Feeds

RSS 'extensions' published by Microsoft

Re-setting the standard

5 things you didn’t know about cloud backup

Microsoft has released details of a set of proposed extensions to Really Simple Syndication (RSS), billed as making it easier to receive and share data.

A draft of Simple Sharing Extensions (SSE) version 0.9 for RSS 2.0, and Outline Processor Markup Language (OPML), has been published under the Creative Commons license by Microsoft.

SSE has been primarily devised as a way to improve the way data, like calendar or contacts information, is delivered to different devices, and shared or replicated. Microsoft said SSE could be used to replicate RSS-enabled calendar entries among groups or to enter new appointments when users are not online.

If this sounds familiar to those using IBM's Lotus Notes, it should. SSE was conceived after Microsoft's recently recruited chief technology officer Ray Ozzie brainstormed with members of the Exchange, Outlook, MSN, Windows Mobile and Messenger Communicator product teams shortly after he joined.

Ozzie is the father of Lotus Notes, groupware and collaboration technology that pioneered the concepts of pushing and replicating data to different devices and distributed users. Microsoft spent the latter half of the 1990s trying to unseat Notes in businesses, launching Exchange Sever as its groupware alternative.

News Microsoft was tinkering with RSS first emerged in August, with plans to re-name RSS as "web feeds" in the next version of Internet Explorer (IE), for use with Windows Vista and Windows XP.

Any attempt to "extend" RSS will be greeted with concern that Microsoft is trying to interfere with a popular standard or technology rather than throw its full corporate backing behind the existing industry standard. Past examples of such behaviour include Microsoft's "optimization" of Sun Microsystems' Java and "extensions" added to the Kerberos security standard that was implemented by Microsoft in Windows 2000.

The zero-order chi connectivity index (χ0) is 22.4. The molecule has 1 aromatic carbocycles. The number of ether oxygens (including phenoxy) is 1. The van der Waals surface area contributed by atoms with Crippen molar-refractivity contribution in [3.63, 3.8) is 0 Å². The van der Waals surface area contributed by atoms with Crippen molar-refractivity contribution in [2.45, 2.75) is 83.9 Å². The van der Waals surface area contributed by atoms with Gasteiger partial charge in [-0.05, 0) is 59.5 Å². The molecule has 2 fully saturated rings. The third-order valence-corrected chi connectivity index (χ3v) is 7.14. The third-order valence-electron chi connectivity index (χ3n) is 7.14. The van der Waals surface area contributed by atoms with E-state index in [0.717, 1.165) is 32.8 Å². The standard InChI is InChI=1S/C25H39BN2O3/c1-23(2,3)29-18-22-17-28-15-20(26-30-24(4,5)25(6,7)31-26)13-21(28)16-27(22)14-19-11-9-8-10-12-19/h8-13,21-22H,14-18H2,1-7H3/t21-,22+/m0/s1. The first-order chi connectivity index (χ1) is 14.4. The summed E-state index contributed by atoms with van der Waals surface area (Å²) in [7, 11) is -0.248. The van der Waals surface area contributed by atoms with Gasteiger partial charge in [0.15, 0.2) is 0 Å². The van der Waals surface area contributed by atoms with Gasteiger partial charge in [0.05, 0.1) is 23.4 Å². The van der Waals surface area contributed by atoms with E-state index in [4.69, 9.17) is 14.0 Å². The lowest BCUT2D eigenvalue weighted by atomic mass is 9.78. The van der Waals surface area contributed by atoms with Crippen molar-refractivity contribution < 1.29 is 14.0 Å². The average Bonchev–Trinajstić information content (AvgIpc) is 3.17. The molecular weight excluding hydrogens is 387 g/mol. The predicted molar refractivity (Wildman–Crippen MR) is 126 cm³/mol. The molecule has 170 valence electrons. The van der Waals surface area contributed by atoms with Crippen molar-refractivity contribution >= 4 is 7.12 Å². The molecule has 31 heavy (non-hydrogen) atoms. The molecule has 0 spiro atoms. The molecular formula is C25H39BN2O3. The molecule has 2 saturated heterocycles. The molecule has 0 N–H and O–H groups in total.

In its defense, Microsoft said SSE defines the "minimum" extensions necessarily for loosely coupled applications that use RSS to share information.

Product groups within Microsoft have already begun building prototypes of SSE, but Ozzie said it was "too soon" to say where SSE would be used. Additionally, Microsoft said SSE is "distinct from other work within Microsoft related to RSS", including RSS support for Windows Vista and Simple List Extensions to RSS, for web sites to publish lists.®

5 things you didn’t know about cloud backup

More from The Register

next story
The Return of BSOD: Does ANYONE trust Microsoft patches?
Sysadmins, you're either fighting fires or seen as incompetents now
Microsoft refuses to nip 'Windows 9' unzip lip slip
Look at the shiny Windows 8.1, why can't you people talk about 8.1, sobs an exec somewhere
Intel's Raspberry Pi rival Galileo can now run Windows
Behold the Internet of Things. Wintel Things
Linux Foundation says many Linux admins and engineers are certifiable
Floats exam program to help IT employers lock up talent
Microsoft cries UNINSTALL in the wake of Blue Screens of Death™
Cache crash causes contained choloric calamity
Eat up Martha! Microsoft slings handwriting recog into OneNote on Android
Freehand input on non-Windows kit for the first time
Linux kernel devs made to finger their dongles before contributing code
Two-factor auth enabled for Kernel.org repositories
prev story

Whitepapers

Implementing global e-invoicing with guaranteed legal certainty
Explaining the role local tax compliance plays in successful supply chain management and e-business and how leading global brands are addressing this.
7 Elements of Radically Simple OS Migration
Avoid the typical headaches of OS migration during your next project by learning about 7 elements of radically simple OS migration.
BYOD's dark side: Data protection
An endpoint data protection solution that adds value to the user and the organization so it can protect itself from data loss as well as leverage corporate data.
Consolidation: The Foundation for IT Business Transformation
In this whitepaper learn how effective consolidation of IT and business resources can enable multiple, meaningful business benefits.
High Performance for All
While HPC is not new, it has traditionally been seen as a specialist area – is it now geared up to meet more mainstream requirements?